Tutorial  |   August 2008
Principles of Motor Learning in Treatment of Motor Speech Disorders
Author Affiliations & Notes
  • Edwin Maas
    University of Arizona, Tucson
  • Donald A. Robin
    University of Texas Health Science Center at San Antonio, and Honors College, University of Texas San Antonio
  • Shannon N. Austermann Hula
    San Diego State University and University of California, San Diego
  • Skott E. Freedman
    San Diego State University and University of California, San Diego
  • Gabriele Wulf
    University of Nevada, Las Vegas
  • Kirrie J. Ballard
    University of Iowa, Iowa City, and University of Sydney, Lidcombe, Australia
  • Richard A. Schmidt
    Emeritus, University of California, Los Angeles
  • Contact author: Edwin Maas, Department of Speech, Language, and Hearing Sciences, University of Arizona, P.O. Box 210071, Tucson, AZ 85721-0071. E-mail: emaas@email.arizona.edu.
Speech, Voice & Prosodic Disorders / Attention, Memory & Executive Functions / Speech, Voice & Prosody / Tutorial
Tutorial   |   August 2008
Principles of Motor Learning in Treatment of Motor Speech Disorders
American Journal of Speech-Language Pathology August 2008, Vol.17, 277-298. doi:10.1044/1058-0360(2008/025)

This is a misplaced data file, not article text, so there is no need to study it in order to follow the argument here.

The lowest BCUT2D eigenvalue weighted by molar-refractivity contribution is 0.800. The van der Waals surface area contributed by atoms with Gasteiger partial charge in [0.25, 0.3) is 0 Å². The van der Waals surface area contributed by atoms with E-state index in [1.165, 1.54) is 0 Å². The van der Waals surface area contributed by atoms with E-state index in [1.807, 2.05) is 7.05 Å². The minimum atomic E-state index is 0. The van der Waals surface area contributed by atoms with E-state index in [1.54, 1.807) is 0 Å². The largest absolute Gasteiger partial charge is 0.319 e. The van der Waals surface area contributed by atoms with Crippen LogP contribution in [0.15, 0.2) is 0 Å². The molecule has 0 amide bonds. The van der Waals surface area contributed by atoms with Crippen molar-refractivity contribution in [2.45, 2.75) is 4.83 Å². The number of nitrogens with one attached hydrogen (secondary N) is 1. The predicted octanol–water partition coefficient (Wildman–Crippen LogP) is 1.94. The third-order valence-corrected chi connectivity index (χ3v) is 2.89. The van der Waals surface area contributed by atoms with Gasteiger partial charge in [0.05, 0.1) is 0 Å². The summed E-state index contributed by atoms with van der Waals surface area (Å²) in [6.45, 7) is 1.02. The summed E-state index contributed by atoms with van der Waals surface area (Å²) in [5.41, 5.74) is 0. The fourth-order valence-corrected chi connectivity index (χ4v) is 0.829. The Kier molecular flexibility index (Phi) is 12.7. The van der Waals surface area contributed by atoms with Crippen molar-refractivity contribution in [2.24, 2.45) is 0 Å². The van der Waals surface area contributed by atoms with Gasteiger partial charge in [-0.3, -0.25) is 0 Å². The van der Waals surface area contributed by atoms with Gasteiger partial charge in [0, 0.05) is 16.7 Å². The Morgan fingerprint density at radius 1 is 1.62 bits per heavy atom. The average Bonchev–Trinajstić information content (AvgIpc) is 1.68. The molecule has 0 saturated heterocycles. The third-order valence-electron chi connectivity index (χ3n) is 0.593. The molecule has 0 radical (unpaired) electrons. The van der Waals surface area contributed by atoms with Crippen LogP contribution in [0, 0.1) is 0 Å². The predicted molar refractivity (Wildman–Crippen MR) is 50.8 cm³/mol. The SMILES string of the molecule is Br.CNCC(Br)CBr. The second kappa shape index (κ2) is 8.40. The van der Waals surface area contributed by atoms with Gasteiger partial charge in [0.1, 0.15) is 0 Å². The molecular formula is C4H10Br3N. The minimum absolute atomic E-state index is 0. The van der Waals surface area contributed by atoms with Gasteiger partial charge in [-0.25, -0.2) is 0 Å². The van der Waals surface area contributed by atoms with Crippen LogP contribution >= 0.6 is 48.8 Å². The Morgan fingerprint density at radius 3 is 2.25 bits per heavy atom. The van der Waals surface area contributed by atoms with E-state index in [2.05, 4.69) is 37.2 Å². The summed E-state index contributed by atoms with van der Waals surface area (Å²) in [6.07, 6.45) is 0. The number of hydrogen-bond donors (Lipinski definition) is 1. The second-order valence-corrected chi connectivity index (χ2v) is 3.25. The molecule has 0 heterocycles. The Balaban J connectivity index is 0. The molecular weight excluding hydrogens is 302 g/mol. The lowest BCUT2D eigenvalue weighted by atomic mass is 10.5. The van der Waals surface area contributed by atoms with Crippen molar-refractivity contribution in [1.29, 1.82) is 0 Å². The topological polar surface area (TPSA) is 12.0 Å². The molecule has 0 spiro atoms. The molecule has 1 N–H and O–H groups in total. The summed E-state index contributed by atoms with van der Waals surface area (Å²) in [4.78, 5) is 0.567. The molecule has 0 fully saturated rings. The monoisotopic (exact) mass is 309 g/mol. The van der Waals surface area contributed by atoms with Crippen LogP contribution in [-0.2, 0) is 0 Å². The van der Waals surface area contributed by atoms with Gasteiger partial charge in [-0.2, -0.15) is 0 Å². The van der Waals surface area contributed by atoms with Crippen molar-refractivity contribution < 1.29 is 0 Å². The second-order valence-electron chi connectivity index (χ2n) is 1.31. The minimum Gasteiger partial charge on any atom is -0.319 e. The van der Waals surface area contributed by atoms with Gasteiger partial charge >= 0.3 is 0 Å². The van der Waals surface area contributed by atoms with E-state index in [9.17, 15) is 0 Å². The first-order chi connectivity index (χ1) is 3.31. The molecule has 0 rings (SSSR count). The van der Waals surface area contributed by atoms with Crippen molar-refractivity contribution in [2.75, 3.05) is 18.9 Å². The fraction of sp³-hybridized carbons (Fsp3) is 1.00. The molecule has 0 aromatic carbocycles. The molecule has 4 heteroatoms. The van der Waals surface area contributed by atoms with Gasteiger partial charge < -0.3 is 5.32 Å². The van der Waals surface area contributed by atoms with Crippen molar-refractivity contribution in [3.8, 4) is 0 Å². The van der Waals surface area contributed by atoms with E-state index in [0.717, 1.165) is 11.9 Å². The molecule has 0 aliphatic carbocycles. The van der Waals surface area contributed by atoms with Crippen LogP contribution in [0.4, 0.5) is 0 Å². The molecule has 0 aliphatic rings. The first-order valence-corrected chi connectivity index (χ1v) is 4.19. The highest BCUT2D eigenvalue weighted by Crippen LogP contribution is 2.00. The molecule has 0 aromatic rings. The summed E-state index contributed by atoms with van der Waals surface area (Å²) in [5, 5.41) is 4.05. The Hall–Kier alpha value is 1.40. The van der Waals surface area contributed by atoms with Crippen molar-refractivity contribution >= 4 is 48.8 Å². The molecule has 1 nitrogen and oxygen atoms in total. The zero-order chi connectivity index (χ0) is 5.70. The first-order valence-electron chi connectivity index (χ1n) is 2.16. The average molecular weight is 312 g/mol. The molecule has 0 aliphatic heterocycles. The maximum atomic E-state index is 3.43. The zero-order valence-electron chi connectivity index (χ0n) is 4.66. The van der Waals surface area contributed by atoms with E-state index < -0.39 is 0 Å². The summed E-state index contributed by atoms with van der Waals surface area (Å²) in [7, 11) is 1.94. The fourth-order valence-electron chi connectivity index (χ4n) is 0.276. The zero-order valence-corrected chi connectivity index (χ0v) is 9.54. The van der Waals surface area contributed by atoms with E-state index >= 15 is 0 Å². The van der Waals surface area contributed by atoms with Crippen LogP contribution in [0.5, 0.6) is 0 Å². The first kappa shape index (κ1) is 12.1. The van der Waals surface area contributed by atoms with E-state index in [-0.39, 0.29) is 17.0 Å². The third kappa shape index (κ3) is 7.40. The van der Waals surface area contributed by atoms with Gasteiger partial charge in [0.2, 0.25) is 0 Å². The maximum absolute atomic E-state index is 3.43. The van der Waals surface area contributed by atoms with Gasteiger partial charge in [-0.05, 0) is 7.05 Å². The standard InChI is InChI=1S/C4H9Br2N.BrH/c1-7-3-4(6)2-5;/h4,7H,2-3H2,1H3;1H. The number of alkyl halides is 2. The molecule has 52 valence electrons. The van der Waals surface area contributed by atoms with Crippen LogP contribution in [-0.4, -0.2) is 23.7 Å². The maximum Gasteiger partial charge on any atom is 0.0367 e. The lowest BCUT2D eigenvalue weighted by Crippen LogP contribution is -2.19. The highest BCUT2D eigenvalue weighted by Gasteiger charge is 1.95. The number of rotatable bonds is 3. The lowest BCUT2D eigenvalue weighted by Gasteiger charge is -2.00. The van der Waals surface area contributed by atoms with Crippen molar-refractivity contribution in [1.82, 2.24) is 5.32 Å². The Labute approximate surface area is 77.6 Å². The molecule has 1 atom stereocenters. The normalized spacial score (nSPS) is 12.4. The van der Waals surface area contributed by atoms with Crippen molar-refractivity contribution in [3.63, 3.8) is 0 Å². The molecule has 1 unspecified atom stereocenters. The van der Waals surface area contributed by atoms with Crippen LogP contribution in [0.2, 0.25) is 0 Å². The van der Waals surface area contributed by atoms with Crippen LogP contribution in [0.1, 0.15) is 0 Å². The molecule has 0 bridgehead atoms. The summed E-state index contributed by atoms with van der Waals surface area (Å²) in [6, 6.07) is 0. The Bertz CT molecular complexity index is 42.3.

History: Accepted 15 Oct 2007 , Received 31 Aug 2006 , Revised 09 Apr 2007
American Journal of Speech-Language Pathology August 2008, Vol.17, 277-298. doi:10.1044/1058-0360(2008/025)
History: Accepted 15 Oct 2007 , Received 31 Aug 2006 , Revised 09 Apr 2007

Purpose: There has been renewed interest on the part of speech-language pathologists to understand how the motor system learns and determine whether principles of motor learning, derived from studies of nonspeech motor skills, apply to treatment of motor speech disorders. The purpose of this tutorial is to introduce principles that enhance motor learning for nonspeech motor skills and to examine the extent to which these principles apply in treatment of motor speech disorders.

Method: This tutorial critically reviews various principles in the context of nonspeech motor learning by reviewing selected literature from the major journals in motor learning. The potential application of these principles to speech motor learning is then discussed by reviewing relevant literature on treatment of speech disorders. Specific attention is paid to how these principles may be incorporated into treatment for motor speech disorders.

Conclusions: Evidence from nonspeech motor learning suggests that various principles may interact with each other and differentially affect diverse aspects of movements. Whereas few studies have directly examined these principles in speech motor (re)learning, available evidence suggests that these principles hold promise for treatment of motor speech disorders. Further research is necessary to determine which principles apply to speech motor (re)learning in impaired populations.

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